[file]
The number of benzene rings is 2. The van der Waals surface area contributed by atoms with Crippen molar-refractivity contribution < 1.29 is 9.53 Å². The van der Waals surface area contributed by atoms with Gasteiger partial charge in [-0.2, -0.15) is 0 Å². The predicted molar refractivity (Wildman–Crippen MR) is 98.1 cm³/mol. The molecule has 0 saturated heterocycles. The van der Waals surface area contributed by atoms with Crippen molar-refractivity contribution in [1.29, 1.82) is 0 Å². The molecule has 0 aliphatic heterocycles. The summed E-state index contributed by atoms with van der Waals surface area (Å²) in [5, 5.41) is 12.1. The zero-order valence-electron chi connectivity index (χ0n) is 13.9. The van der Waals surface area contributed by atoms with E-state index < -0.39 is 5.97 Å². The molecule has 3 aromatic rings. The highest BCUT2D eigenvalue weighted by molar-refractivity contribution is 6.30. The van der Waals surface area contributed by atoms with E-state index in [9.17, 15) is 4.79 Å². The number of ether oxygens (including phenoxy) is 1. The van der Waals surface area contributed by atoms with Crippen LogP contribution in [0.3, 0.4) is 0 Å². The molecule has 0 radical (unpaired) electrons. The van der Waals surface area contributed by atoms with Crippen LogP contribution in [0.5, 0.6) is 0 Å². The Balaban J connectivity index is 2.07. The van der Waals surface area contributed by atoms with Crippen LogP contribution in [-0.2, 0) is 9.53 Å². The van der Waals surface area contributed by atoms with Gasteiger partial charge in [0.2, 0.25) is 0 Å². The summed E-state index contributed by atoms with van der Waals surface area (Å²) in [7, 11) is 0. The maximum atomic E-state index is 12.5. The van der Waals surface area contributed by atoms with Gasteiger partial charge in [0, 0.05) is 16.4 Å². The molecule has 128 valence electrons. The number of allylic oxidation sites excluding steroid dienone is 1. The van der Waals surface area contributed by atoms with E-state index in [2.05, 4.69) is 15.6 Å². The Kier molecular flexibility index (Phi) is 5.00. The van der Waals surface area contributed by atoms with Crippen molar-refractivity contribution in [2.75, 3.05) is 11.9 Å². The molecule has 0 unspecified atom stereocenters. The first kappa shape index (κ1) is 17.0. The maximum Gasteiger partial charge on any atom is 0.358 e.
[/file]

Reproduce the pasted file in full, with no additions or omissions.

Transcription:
The number of benzene rings is 2. The van der Waals surface area contributed by atoms with Crippen molar-refractivity contribution < 1.29 is 9.53 Å². The van der Waals surface area contributed by atoms with Gasteiger partial charge in [-0.2, -0.15) is 0 Å². The predicted molar refractivity (Wildman–Crippen MR) is 98.1 cm³/mol. The molecule has 0 saturated heterocycles. The van der Waals surface area contributed by atoms with Crippen molar-refractivity contribution in [1.29, 1.82) is 0 Å². The molecule has 0 aliphatic heterocycles. The summed E-state index contributed by atoms with van der Waals surface area (Å²) in [5, 5.41) is 12.1. The zero-order valence-electron chi connectivity index (χ0n) is 13.9. The van der Waals surface area contributed by atoms with E-state index < -0.39 is 5.97 Å². The molecule has 3 aromatic rings. The highest BCUT2D eigenvalue weighted by molar-refractivity contribution is 6.30. The van der Waals surface area contributed by atoms with E-state index in [9.17, 15) is 4.79 Å². The number of ether oxygens (including phenoxy) is 1. The van der Waals surface area contributed by atoms with Crippen LogP contribution in [0.3, 0.4) is 0 Å². The molecule has 0 radical (unpaired) electrons. The van der Waals surface area contributed by atoms with Crippen LogP contribution in [0.5, 0.6) is 0 Å². The Balaban J connectivity index is 2.07. The van der Waals surface area contributed by atoms with Crippen LogP contribution in [-0.2, 0) is 9.53 Å². The van der Waals surface area contributed by atoms with Gasteiger partial charge in [0.2, 0.25) is 0 Å². The summed E-state index contributed by atoms with van der Waals surface area (Å²) in [7, 11) is 0. The maximum atomic E-state index is 12.5. The van der Waals surface area contributed by atoms with Gasteiger partial charge in [0, 0.05) is 16.4 Å². The molecule has 128 valence electrons. The number of allylic oxidation sites excluding steroid dienone is 1. The van der Waals surface area contributed by atoms with E-state index in [2.05, 4.69) is 15.6 Å². The Kier molecular flexibility index (Phi) is 5.00. The van der Waals surface area contributed by atoms with Crippen molar-refractivity contribution in [2.75, 3.05) is 11.9 Å². The molecule has 0 unspecified atom stereocenters. The first kappa shape index (κ1) is 17.0. The maximum Gasteiger partial charge on any atom is 0.358 e.